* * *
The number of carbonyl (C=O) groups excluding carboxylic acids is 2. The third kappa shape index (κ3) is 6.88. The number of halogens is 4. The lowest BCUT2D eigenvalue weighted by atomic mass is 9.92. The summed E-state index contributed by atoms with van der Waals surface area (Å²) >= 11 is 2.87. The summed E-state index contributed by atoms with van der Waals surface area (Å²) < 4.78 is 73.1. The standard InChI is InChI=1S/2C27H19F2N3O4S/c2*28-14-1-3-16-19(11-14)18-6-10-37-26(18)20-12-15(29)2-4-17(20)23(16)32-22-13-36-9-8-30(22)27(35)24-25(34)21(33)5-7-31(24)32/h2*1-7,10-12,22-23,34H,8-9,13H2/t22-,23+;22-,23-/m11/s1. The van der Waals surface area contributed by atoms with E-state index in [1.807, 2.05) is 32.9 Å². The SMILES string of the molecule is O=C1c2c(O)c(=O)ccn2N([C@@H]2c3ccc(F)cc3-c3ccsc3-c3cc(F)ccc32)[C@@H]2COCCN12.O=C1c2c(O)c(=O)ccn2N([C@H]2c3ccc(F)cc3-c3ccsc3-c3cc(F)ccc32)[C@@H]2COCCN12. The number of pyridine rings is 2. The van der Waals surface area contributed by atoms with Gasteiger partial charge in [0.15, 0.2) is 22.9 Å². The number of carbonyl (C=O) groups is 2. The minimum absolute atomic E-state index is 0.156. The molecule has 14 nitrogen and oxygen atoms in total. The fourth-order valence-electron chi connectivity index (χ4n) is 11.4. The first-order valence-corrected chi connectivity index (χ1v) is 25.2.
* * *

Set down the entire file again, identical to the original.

The number of carbonyl (C=O) groups excluding carboxylic acids is 2. The third kappa shape index (κ3) is 6.88. The number of halogens is 4. The lowest BCUT2D eigenvalue weighted by atomic mass is 9.92. The summed E-state index contributed by atoms with van der Waals surface area (Å²) >= 11 is 2.87. The summed E-state index contributed by atoms with van der Waals surface area (Å²) < 4.78 is 73.1. The standard InChI is InChI=1S/2C27H19F2N3O4S/c2*28-14-1-3-16-19(11-14)18-6-10-37-26(18)20-12-15(29)2-4-17(20)23(16)32-22-13-36-9-8-30(22)27(35)24-25(34)21(33)5-7-31(24)32/h2*1-7,10-12,22-23,34H,8-9,13H2/t22-,23+;22-,23-/m11/s1. The van der Waals surface area contributed by atoms with E-state index in [1.807, 2.05) is 32.9 Å². The SMILES string of the molecule is O=C1c2c(O)c(=O)ccn2N([C@@H]2c3ccc(F)cc3-c3ccsc3-c3cc(F)ccc32)[C@@H]2COCCN12.O=C1c2c(O)c(=O)ccn2N([C@H]2c3ccc(F)cc3-c3ccsc3-c3cc(F)ccc32)[C@@H]2COCCN12. The number of pyridine rings is 2. The van der Waals surface area contributed by atoms with Gasteiger partial charge in [0.15, 0.2) is 22.9 Å². The number of carbonyl (C=O) groups is 2. The minimum absolute atomic E-state index is 0.156. The molecule has 14 nitrogen and oxygen atoms in total. The fourth-order valence-electron chi connectivity index (χ4n) is 11.4. The first-order valence-corrected chi connectivity index (χ1v) is 25.2.